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Lear v. Colvin

United States District Court, E.D. Kentucky, Central Division at Lexington

November 6, 2014

JERALDINE LEAR, Plaintiff.
v.
CAROLYN W. COLVIN, ACTING COMMISSIONER OF SOCIAL SECURITY, Defendant.

MEMORANDUM OPINION AND ORDER

KAREN K. CALDWELL, Chief District Judge.

This matter is before the Court for consideration of cross-motions for summary judgment. (DE 12 & 13). The plaintiff, Jeraldine Lear, brought this action pursuant to 42 U.S.C. ยง 405(g) to obtain judicial relief of an administrative decision of the Commissioner of Social Security denying her claim for Supplemental Security Income ("SSI") benefits. The Court, having reviewed the record, will remand the Commissioner's decision for the reasons set forth below.

I. BACKGROUND

1. Treatment History

Lear injured her back while working as a licensed practical nurse ("LPN"). [TR 33-35]. Specifically, her injury occurred in June 2002 while lifting a patient from a wheelchair. [TR 33, 275].

Shortly after suffering her injury, Lear sought treatment from neurosurgeon Dr. George Raque, Jr. [TR 275]. Lear routinely saw Dr. Raque from 2002 until 2005. [TR 275, 288]. Initially, Dr. Raque ordered an MRI scan of her back, and the MRI revealed that Lear had an annular tear and spondylothesis at L5-S1; however, Dr. Raque did not recommend surgery because the tear occurred on the front of her spine and would have required transabdominal surgery-a technically difficult and risky procedure. Hikmet Turan Suslu et al., One-stage Surgery Through Posterior Approach for L5-S1 Spondyloptosis, J. Croniovertebral Junction & Spine, (July-Dec. 2011), available at http://www.ncbi.nlm.nih.gov/pmc/articles/PMC3486007/. Dr. Raque noted that there was not "anything simple from a surgical standpoint that w[ould] help her" and advised that Lear's treatment comprise of "conservative measures." [TR 277]. Lear's condition appeared to improve throughout her physical therapy ("PT") sessions and with piriformis injections; however, the strain of day-to-day activities combined with her nursing duties caused Lear's back to deteriorate to the point that Dr. Raque concluded that Lear could not "go back to direct patient care activities and is limited to sedentary work." [TR 274-76].

Dr. Raque referred Lear to Dr. Anjum Bux. [TR 288]. Starting in August 2005, after Lear's condition worsened despite continued PT and piriformis injections, Lear saw Dr. Bux for pain management. [TR 288]. Dr. Raque recommended continuous treatment from Dr. Bux. [TR 285].

Lear later received treatment from Dr. Mohammad Shahzad. [TR 332]. Dr. Shahzad, a primary care physician, is Lear's treating physician. [TR 37]. Dr. Shahzad began caring for Lear in 2007 and has treated Lear for neck and back pain; difficulty swallowing; cough and congestion; muscle jerking, numbness, tingling, and visual disturbances; the flu; and a urinary tract infection. [TR 332-36, 350]. Dr. Shahzad completed Lear's Residual Functional Capacity ("RFC") Questionnaire, and determined that Lear could sit for less than two hours in an eight-hour working day, stand and walk for less than two hours in an eight-hour working day, and occasionally lift less than ten pounds. [TR 413-14].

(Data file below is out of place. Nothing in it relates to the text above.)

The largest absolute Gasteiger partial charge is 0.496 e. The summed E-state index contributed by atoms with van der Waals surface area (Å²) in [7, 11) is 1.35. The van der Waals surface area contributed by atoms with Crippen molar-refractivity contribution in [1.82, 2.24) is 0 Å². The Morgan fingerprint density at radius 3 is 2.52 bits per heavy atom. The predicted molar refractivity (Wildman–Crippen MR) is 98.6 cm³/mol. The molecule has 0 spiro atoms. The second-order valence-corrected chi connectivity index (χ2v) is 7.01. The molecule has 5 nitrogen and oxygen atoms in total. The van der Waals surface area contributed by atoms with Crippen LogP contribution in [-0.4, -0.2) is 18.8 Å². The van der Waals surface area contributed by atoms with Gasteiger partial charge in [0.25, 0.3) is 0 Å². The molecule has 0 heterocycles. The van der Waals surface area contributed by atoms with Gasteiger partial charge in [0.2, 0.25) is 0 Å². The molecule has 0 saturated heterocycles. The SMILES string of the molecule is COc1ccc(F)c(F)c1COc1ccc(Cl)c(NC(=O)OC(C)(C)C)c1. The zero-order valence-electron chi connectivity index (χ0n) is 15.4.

Dr. Shahzad referred Lear to Dr. Maria Pavez. [TR 350]. Dr. Pavez, a neurologist, treated Lear for her back and neck pain, muscle jerking, numbness, tingling, and visual disturbances. [TR 350]. Lear worried that her symptoms might be consistent with Multiple Sclerosis ("MS"). [TR 351]. Lear expressed this concern because her elder sister has MS. [TR 351]. Dr. Pavez scheduled Lear for a brain MRI, cervical spine MRI, and additional testing, but the results of these tests did not indicate that Lear suffered from MS. [TR 350].

2. Procedural History

Lear filed her claim for SSI and disability insurance benefits ("DIB") on July 27, 2010, alleging an onset date of June 1, 2003. [TR 173, 179]. The agency denied her application initially and again after reconsideration. [TR 115, 119, 126, 129]. Lear requested review by an ALJ, and a hearing was held on August, 27, 2012. [TR 27-54].

At the hearing, Lear withdrew her claim for DIB. [TR 28]. She testified to her symptoms and daily routine. [TR 29-50]. Lear noted that coping with her lower back and neck pain is debilitating and time consuming and she frequently has to "lay flat on the bed with [her] knees up at [a] 90 degree angle on pillows and alternate heat and ice and let the medication work until [her back] just eases up." [TR 50].

The ALJ's Notice of Decision followed the five-step sequential process; however, the ALJ's decision is notably sparse. For example, the ALJ's decision is devoid of specifics concerning Lear's education and work experience despite Lear's testimony that she completed high school, completed her LPN degree, and worked as an LPN from the time she graduated from the program until her injuries prevented her from working any longer. [ Compare TR 14-21 (the ALJ's Decision), with TR 31-32 (Lear's testimony)].

At the first step, the ALJ determined that Lear has not engaged in substantial gainful activity since her alleged onset date of June 1, 2003. [TR 16]. At the second step, the ALJ found that Lear suffered from the following sever impairments: "chronic low back and neck pain secondary to degenerative disc disease and chronic obstructive pulmonary disease." [TR 16]. At the third step, the ALJ determined that Lear does not have an impairment or ...


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